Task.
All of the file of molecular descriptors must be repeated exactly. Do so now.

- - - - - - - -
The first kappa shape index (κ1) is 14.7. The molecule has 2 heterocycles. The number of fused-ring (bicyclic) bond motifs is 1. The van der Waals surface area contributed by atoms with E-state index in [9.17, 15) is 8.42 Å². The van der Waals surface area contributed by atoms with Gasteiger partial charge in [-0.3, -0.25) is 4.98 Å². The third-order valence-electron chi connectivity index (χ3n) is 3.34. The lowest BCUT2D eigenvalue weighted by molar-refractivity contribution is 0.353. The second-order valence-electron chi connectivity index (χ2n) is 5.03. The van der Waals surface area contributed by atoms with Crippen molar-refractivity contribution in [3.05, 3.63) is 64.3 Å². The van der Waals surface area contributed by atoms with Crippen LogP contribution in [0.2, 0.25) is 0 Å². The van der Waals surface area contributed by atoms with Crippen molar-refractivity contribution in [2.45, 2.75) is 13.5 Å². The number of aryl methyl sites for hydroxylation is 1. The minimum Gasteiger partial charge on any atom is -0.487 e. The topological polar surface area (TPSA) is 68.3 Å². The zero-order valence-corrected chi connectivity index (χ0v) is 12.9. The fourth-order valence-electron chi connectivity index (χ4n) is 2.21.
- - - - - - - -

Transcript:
The first kappa shape index (κ1) is 14.7. The molecule has 2 heterocycles. The number of fused-ring (bicyclic) bond motifs is 1. The van der Waals surface area contributed by atoms with E-state index in [9.17, 15) is 8.42 Å². The van der Waals surface area contributed by atoms with Gasteiger partial charge in [-0.3, -0.25) is 4.98 Å². The third-order valence-electron chi connectivity index (χ3n) is 3.34. The lowest BCUT2D eigenvalue weighted by molar-refractivity contribution is 0.353. The second-order valence-electron chi connectivity index (χ2n) is 5.03. The van der Waals surface area contributed by atoms with Crippen molar-refractivity contribution in [3.05, 3.63) is 64.3 Å². The van der Waals surface area contributed by atoms with Crippen LogP contribution in [0.2, 0.25) is 0 Å². The van der Waals surface area contributed by atoms with Crippen molar-refractivity contribution in [2.45, 2.75) is 13.5 Å². The number of aryl methyl sites for hydroxylation is 1. The minimum Gasteiger partial charge on any atom is -0.487 e. The topological polar surface area (TPSA) is 68.3 Å². The zero-order valence-corrected chi connectivity index (χ0v) is 12.9. The fourth-order valence-electron chi connectivity index (χ4n) is 2.21.